Fast times on Ridge Avenue, in front of Senn High School, are now over: The speed camera that CDOT installed in front of Senn Park has sharply cut the number of speeders cruising at a dangerous 40+ mph. Right after the camera was first installed, roughly seven out of 1,000 drivers received an official mailed warning for driving more than 10 mph above the speed limit. After the camera had been on for 44 days, it finally began issuing citations but sent tickets to fewer than two out of every 1,000 drivers.
While researching street conditions on Ridge Avenue for an upcoming article Streetsblog crunched the numbers from the first days of Senn Park’s speed camera, to see whether it was working. The change was startling: During the 30-day initial warning period, 6,725 vehicles received warnings for driving more than 10 mph over the speed limit – but in the first 30 days of live citations, only 1,811 vehicles were ticketed. That’s a 73 percent drop in the number of dangerously speeding drivers. That rate remained the same well into the camera’s second month of issuing citations.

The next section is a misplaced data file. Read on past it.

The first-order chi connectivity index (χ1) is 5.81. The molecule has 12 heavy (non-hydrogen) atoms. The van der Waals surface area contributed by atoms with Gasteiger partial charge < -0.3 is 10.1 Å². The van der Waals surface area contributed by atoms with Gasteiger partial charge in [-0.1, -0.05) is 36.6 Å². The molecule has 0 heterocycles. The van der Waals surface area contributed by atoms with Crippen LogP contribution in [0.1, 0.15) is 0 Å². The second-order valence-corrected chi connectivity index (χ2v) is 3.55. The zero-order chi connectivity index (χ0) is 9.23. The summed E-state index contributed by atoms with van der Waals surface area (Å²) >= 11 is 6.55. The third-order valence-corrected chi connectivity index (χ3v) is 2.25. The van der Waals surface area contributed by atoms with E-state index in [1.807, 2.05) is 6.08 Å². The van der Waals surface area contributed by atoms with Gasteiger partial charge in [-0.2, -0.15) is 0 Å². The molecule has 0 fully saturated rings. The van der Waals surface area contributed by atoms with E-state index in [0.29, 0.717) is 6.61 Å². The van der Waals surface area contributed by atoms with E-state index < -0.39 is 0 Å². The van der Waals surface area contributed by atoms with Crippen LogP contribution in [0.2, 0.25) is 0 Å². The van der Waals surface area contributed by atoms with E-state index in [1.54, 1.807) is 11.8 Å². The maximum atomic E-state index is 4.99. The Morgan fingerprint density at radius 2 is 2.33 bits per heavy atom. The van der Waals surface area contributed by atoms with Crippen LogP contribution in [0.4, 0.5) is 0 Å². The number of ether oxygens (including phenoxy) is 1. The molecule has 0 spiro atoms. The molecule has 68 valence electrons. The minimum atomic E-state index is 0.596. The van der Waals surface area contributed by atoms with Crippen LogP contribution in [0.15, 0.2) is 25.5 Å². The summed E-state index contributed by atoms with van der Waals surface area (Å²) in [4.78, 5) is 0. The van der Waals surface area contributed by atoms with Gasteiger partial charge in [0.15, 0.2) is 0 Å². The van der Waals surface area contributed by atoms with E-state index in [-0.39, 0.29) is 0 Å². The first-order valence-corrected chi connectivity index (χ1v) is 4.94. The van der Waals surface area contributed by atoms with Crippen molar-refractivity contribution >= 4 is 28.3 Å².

Ridge Avenue is subject to the citywide speed limit of 30 mph, and the speed camera only monitors traffic during park hours, which are from 6 a.m. to 11 p.m. Although Illinois law allows citations for drivers going 6 or more mph over the speed limit, CDOT currently only issues warnings or citations when its cameras see a car exceeding the speed limit by 10 mph or more. Since Ridge at this location is within a school zone, with a speed limit of 20 mph when children are present between 7 a.m. and 4 p.m., the camera could also enforce that lower limit.
Streetsblog followed up with our own speed survey of our own, training our radar gun just south of the camera at Wayne Avenue – and found that although the camera may have tamed truly dangerously high speeds, drivers are still going too fast on this block. Wayne is right where drivers see “SAFETY ZONE” painted across each lane, but before where the speed camera monitors northwest-bound cars.
During one weekday rush hour, 35 out of 195 drivers in the curbside lane over 15 minutes – 18 percent – were exceeding the 30 mph speed limit. None of these drivers were going fast enough to trigger the camera, and thus a ticket, but all of them were still putting pedestrians at risk. Had any of them happened to crash into a pedestrian at those speeds, the pedestrian would probably have died: a majority of people hit by cars at 30 mph live, while 80 percent of those hit at 40 mph die.
Correction: The number of drivers observed speeding was misreported. 18 percent of drivers were clocked speeding, not 68 percent. I regret the error.